Education: B.S., physics and mathematics, Hebrew University, Israel, 1963; M.S., physics, Weizmann Institute of Science, Israel, 1965; Ph.D., astrophysics, Tel Aviv University, Israel, 1970
Professional Experience: research fellow, physics, California Institute of Technology, 1970–1971; research associate to senior research astronomer, astrophysical sciences, Princeton University, 1971–1983; chief, General Observer Support Branch, and head, Science Program Selection Office, Space Telescope Science Institute, Page 211 | Top of Article1983–1989; professor, astrophysical sciences, Princeton University, 1989–; director, Council on Science and Technology of Princeton University, 2000–2008
Neta Bahcall is an astrophysicist and cosmologist whose research focuses on dark matter, the formation and evolution of galaxies, quasars, and the large-scale structure of the universe. She has mapped the structure and location of galaxies within the universe using the Hubble Space Telescope and other survey tools. Her most significant contribution to the field of astrophysics is her calculations of the total mass of the universe, which helps scientists understand both the origins and fate of the universe. She received her Ph.D. in astrophysics at Tel Aviv University in Israel and that same year became affiliated with Princeton University. She has spent her entire teaching career at Princeton University and has been a full professor since 1989. During the 1980s, she spent time at the Space Telescope Science Institute and was in charge of selecting science programs that would use the Hubble Space Telescope. She collaborated for many years with her late husband, John Bahcall, also a renowned astrophysicist who worked on the development of the Hubble Space Telescope. She has authored or co-authored (with John Bahcall and others) hundreds of scientific papers and articles.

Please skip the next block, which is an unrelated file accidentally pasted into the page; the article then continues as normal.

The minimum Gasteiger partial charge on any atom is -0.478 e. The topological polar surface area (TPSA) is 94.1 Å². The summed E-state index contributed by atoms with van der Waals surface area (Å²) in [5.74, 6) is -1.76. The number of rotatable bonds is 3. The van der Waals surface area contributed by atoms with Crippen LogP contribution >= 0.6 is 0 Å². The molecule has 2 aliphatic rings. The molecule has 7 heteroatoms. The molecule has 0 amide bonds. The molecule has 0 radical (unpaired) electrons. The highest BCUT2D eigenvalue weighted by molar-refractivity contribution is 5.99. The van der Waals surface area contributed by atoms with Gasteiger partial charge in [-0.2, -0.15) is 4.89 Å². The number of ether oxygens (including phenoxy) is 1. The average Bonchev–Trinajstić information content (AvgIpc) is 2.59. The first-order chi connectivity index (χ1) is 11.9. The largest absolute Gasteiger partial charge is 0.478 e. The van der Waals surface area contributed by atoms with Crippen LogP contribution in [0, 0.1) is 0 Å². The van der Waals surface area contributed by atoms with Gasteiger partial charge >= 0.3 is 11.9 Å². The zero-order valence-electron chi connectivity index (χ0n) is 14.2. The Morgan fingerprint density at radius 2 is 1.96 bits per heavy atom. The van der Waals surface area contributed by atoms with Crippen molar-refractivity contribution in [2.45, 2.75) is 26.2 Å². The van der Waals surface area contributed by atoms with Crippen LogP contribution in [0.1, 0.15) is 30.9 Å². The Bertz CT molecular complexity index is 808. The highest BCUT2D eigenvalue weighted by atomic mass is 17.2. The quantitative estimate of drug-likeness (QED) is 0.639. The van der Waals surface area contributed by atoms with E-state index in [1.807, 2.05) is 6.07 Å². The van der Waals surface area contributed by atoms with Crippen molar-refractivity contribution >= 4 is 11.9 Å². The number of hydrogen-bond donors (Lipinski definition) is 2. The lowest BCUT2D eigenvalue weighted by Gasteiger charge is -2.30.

Neta Bahcall was elected a member of the National Academy of Sciences in 1997. She has been an invited lecturer for professional organizations and universities across the United States and internationally, including as lecturer at the Nobel Symposium in Stockholm (1998). She is a member of the American Astronomical Society (vice president, 1995–1998) and has served on numerous professional and governmental committees including the National Astronomy and Astrophysics Advisory Committee (2003–present), Space Telescope Institute Council (1993–1997), U.S. National Committee to IAU (1998–2004), Scientific Advisory Committee, Sloan Digital Sky Survey (1990–1995), and the American Institute of Physics Committee on International Relations (1990–1993), and as Page 212 | Top of Articlechair of the AAS Committee on the Status of Women in Astronomy (1983). She has received an honorary doctorate from Ohio State University (2006). She has three children, all of whom have earned doctorates in the sciences.
Princeton University. Faculty website. http://www.astro.princeton.edu/people/bahcall_neta.html .
Schultz, Steven. “Astrophysicist Reaches for the Stars—and More.” Princeton Weekly Bulletin 92(15). (10 February 2003). http://www.princeton.edu/pr/pwb/03/0210/1b.shtml .